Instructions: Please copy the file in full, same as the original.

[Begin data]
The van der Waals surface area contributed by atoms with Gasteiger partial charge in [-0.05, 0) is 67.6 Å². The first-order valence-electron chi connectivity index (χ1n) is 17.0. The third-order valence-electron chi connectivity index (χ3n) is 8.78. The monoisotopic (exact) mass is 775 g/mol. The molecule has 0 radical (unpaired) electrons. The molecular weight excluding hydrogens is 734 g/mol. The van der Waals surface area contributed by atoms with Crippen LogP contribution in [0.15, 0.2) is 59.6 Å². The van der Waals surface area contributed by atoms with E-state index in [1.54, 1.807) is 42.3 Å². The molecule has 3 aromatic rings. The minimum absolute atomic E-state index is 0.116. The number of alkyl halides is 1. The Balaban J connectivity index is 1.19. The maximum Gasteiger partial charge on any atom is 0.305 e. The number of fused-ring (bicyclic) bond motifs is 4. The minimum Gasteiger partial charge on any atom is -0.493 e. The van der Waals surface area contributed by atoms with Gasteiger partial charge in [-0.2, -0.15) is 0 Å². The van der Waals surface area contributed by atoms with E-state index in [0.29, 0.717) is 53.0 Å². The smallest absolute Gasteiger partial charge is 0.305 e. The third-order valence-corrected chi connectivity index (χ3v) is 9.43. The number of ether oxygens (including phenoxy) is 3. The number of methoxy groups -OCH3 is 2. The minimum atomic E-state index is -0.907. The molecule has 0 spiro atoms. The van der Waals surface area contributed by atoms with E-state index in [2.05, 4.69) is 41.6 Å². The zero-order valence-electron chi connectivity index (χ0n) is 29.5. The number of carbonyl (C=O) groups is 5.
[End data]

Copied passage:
The van der Waals surface area contributed by atoms with Gasteiger partial charge in [-0.05, 0) is 67.6 Å². The first-order valence-electron chi connectivity index (χ1n) is 17.0. The third-order valence-electron chi connectivity index (χ3n) is 8.78. The monoisotopic (exact) mass is 775 g/mol. The molecule has 0 radical (unpaired) electrons. The molecular weight excluding hydrogens is 734 g/mol. The van der Waals surface area contributed by atoms with Crippen LogP contribution in [0.15, 0.2) is 59.6 Å². The van der Waals surface area contributed by atoms with E-state index in [1.54, 1.807) is 42.3 Å². The molecule has 3 aromatic rings. The minimum absolute atomic E-state index is 0.116. The number of alkyl halides is 1. The Balaban J connectivity index is 1.19. The maximum Gasteiger partial charge on any atom is 0.305 e. The number of fused-ring (bicyclic) bond motifs is 4. The minimum Gasteiger partial charge on any atom is -0.493 e. The van der Waals surface area contributed by atoms with Gasteiger partial charge in [-0.2, -0.15) is 0 Å². The van der Waals surface area contributed by atoms with E-state index in [0.29, 0.717) is 53.0 Å². The smallest absolute Gasteiger partial charge is 0.305 e. The third-order valence-corrected chi connectivity index (χ3v) is 9.43. The number of ether oxygens (including phenoxy) is 3. The number of methoxy groups -OCH3 is 2. The minimum atomic E-state index is -0.907. The molecule has 0 spiro atoms. The van der Waals surface area contributed by atoms with E-state index in [2.05, 4.69) is 41.6 Å². The zero-order valence-electron chi connectivity index (χ0n) is 29.5. The number of carbonyl (C=O) groups is 5.